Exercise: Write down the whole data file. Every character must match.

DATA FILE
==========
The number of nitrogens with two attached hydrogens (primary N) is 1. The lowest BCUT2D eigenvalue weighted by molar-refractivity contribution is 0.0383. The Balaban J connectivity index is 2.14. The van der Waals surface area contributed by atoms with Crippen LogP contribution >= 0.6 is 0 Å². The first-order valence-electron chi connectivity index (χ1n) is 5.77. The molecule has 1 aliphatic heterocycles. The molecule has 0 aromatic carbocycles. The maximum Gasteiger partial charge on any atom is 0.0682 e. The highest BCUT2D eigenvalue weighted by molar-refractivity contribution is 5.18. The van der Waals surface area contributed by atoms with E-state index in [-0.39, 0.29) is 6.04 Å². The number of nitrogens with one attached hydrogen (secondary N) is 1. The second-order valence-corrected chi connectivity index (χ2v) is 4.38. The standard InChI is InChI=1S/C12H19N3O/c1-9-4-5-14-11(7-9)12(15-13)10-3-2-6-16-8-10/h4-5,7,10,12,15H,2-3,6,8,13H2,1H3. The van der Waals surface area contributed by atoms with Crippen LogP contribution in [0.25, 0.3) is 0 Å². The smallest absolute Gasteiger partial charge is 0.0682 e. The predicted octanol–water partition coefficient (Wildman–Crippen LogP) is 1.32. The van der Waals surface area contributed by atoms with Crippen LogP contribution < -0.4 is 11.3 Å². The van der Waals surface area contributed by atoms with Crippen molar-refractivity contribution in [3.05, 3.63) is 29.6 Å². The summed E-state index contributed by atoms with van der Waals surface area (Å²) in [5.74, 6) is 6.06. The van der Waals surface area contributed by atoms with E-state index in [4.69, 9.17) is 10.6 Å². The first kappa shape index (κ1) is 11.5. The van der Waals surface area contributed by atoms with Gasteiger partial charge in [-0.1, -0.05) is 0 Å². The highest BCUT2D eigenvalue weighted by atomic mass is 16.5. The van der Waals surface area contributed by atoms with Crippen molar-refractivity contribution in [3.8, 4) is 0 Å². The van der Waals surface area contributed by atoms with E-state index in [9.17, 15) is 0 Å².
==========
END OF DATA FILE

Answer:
The number of nitrogens with two attached hydrogens (primary N) is 1. The lowest BCUT2D eigenvalue weighted by molar-refractivity contribution is 0.0383. The Balaban J connectivity index is 2.14. The van der Waals surface area contributed by atoms with Crippen LogP contribution >= 0.6 is 0 Å². The first-order valence-electron chi connectivity index (χ1n) is 5.77. The molecule has 1 aliphatic heterocycles. The molecule has 0 aromatic carbocycles. The maximum Gasteiger partial charge on any atom is 0.0682 e. The highest BCUT2D eigenvalue weighted by molar-refractivity contribution is 5.18. The van der Waals surface area contributed by atoms with E-state index in [-0.39, 0.29) is 6.04 Å². The number of nitrogens with one attached hydrogen (secondary N) is 1. The second-order valence-corrected chi connectivity index (χ2v) is 4.38. The standard InChI is InChI=1S/C12H19N3O/c1-9-4-5-14-11(7-9)12(15-13)10-3-2-6-16-8-10/h4-5,7,10,12,15H,2-3,6,8,13H2,1H3. The van der Waals surface area contributed by atoms with Crippen LogP contribution in [0.25, 0.3) is 0 Å². The smallest absolute Gasteiger partial charge is 0.0682 e. The predicted octanol–water partition coefficient (Wildman–Crippen LogP) is 1.32. The van der Waals surface area contributed by atoms with Crippen LogP contribution < -0.4 is 11.3 Å². The van der Waals surface area contributed by atoms with Crippen molar-refractivity contribution in [3.05, 3.63) is 29.6 Å². The summed E-state index contributed by atoms with van der Waals surface area (Å²) in [5.74, 6) is 6.06. The van der Waals surface area contributed by atoms with E-state index in [4.69, 9.17) is 10.6 Å². The first kappa shape index (κ1) is 11.5. The van der Waals surface area contributed by atoms with Gasteiger partial charge in [-0.1, -0.05) is 0 Å². The highest BCUT2D eigenvalue weighted by atomic mass is 16.5. The van der Waals surface area contributed by atoms with Crippen molar-refractivity contribution in [3.8, 4) is 0 Å². The van der Waals surface area contributed by atoms with E-state index in [9.17, 15) is 0 Å².